Category Archives: ArtQuake News

Art Party: A look behind the scenes with our OneLove 2013 video shoot

On June 21st, a few members of the ArtQuake team, OneLove art mentors and youth got together at the Purple Thistle to shoot a promo video for this year’s OneLove Arts Festival. The shoot was directed by  Levi Hildebrand with videographer Jamie Edgar, of Lively Willy  Productions.

Brace yourself; because the following is jam packed with too much behind the scenes awesomeness, your dial up server may not be able to handle it:

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The following polaroids were taken by one of the youth photography “mentees” during the session:

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By, Rachel Gamboa
Photography Mentor, OneLove Mentorship Program 2013
@rachelagamboa

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Join the Crowd!

There are so many amazing events and projects happening in our communities, but not enough time to get involved with them all! How can we still show our support?

Crowdsourcing

Crowd-sourcing is an excellent opportunity to support projects from all around the world even when you may not have the time to get involved. Why does ArtQuake love crowd-sourcing? Because creative minds get the opportunity to share their ideas and to see them come alive.  It gives people like you and me the chance to harvest and foster an artist’s idea by funding it.

Platforms such as Indiegogo and Kickstarter are reaching a wide-ranged audience through relevant and easily accessible platforms such as Facebook, Twitter, Hootsuite, WordPress and many other forms of social media. Crowd-sourcing is  a great way to connect with all groups of people who share similar, if not the same passions of and for creating change.

local art

An example of a successful and local project is Make It Happen! How to Succeed in the Handmade World. It is an Indiegogo campaign featuring a to-be documentary about the lives of everyday people who have quit their day jobs to start their very own creative businesses, selling what they make. Their goal is to inspire others to pursue their passions and show how it is possible to be successful as a creative business entrepreneur and live a life where nothing but passion, drive, dedication and love are invested into their work. The founders and team of this campaign include Jenna Herbut, who is the co-producer of the Make It craft show and Make It University. Along with, Neil Mangan, former lawyer, author, videographer, creative entrepreneur and previous tour manager to his successful Vancouverite brother, Dan Mangan! Dan Mangan also is featured in an interview in the film. They have raised a total of $16,035 and have surpassed their goal of $15,00!

 Now you can join the crowd too!…

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Check out ArtQuake’s #50cubed campaign. Our goal is to get 50 people to donate 50 dollars within the 50 days. All the proceeds will go towards our annual OneLove Festival, which is a two day celebration of young artists using their creativity to spark change in the world. Over 20+ local Vancouver youth will be capturing our city’s collective identity through spoken word, improv, painting, photography and more! You too can be a part of it all by helping us reach our goal of $2500! For every donation of 50 dollars, you will receive two festival passes and a chance to win an exclusive print from the show! The OneLove Festival will be held at the Cultch in East Vancouver on August 21 and 22.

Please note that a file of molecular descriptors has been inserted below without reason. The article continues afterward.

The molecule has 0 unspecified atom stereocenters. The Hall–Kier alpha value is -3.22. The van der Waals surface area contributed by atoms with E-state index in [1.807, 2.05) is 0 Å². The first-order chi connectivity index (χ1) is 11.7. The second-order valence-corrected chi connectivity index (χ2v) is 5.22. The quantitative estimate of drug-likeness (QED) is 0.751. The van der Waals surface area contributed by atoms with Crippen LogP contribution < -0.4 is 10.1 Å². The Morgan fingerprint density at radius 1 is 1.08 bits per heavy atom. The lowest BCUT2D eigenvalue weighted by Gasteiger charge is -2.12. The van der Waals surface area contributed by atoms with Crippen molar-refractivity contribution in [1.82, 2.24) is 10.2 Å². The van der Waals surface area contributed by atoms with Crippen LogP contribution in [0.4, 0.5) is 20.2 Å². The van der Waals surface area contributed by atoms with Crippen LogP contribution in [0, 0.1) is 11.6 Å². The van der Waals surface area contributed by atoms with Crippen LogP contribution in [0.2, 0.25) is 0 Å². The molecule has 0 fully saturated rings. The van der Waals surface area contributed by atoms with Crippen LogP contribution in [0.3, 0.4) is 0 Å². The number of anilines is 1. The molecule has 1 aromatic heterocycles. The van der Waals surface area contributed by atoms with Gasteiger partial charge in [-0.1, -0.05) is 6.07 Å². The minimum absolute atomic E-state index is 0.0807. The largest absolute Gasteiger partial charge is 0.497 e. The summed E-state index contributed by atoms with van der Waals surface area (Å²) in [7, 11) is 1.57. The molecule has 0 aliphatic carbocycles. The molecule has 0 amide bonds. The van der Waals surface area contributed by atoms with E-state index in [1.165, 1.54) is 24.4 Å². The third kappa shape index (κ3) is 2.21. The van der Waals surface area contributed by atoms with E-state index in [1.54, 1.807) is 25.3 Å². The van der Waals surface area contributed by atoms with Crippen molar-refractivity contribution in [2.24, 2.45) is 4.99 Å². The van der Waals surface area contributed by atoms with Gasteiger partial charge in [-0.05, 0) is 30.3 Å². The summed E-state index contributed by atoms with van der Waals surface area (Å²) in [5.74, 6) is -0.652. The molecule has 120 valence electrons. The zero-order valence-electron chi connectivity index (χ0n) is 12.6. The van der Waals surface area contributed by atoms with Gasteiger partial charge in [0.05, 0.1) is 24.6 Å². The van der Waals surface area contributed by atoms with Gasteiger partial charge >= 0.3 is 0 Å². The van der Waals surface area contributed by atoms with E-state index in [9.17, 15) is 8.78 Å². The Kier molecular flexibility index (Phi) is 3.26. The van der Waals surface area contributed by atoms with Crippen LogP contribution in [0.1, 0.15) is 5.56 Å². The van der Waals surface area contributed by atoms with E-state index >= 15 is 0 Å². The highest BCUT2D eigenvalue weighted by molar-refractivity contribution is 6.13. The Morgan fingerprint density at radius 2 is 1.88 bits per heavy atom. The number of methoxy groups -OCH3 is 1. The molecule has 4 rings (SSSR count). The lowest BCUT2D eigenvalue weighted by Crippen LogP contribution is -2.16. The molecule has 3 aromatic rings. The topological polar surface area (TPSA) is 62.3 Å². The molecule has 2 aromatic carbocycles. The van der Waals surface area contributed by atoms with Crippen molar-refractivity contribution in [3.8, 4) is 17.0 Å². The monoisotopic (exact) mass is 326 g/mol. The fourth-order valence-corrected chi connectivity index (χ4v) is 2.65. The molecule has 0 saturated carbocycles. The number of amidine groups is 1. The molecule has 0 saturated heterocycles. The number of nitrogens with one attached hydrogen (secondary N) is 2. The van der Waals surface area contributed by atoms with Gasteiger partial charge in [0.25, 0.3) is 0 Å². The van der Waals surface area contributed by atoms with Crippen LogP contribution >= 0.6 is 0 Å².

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What YOUth said: Insights from the Arts in Action Dialogue

Thank you for all of those who came out to the Arts in Action dialogue. It truly was a fun and inspiring day! Here are some of the highlights from the comments and insights gained through the World Cafe Discussion questions, which tackled the different angles of the relationship between art and discrimination, and how we may use art to create diverse and inclusive communities. Please share your comments and thoughts below!

As a lot of art sells for thousands of dollars at exclusive events and shows, how can public spaces in Vancouver be used to make art more accessible?

It just so happened that for this question we focused on visual art. This question allowed for some venting about how the high cost of art supplies and studio space makes it inaccessible to many students and youth. There was a consensus that we would like to see progressive policies from Government at different levels supporting the arts. The group soon delved deeper into the roots of this issue and asked the question: “what is the motive for creating art?” Is it fame or wealth? The money-centric, class-differenciated reality of our present day society has made art a luxury that can mostly be afforded by a rich elite. This often creates a dilemma for artists who rely on this exclusive culture to sell their work. Finally, there needs to be a balance between artists making a living while not being motivated by money in such a way that they would make their art inaccessible to those without the material means. The group then began to question whom are considered artists and decided that the production of art should not be exclusive to those who are professional artists. As one participant put it: “Art should be more like exercise – everyone should do it.” Finally, it was clear that appropriate public spaces need to be selected for sharing art in a way that will encourage connection and community, and that a general public education is needed in order to appreciate art in public spaces.

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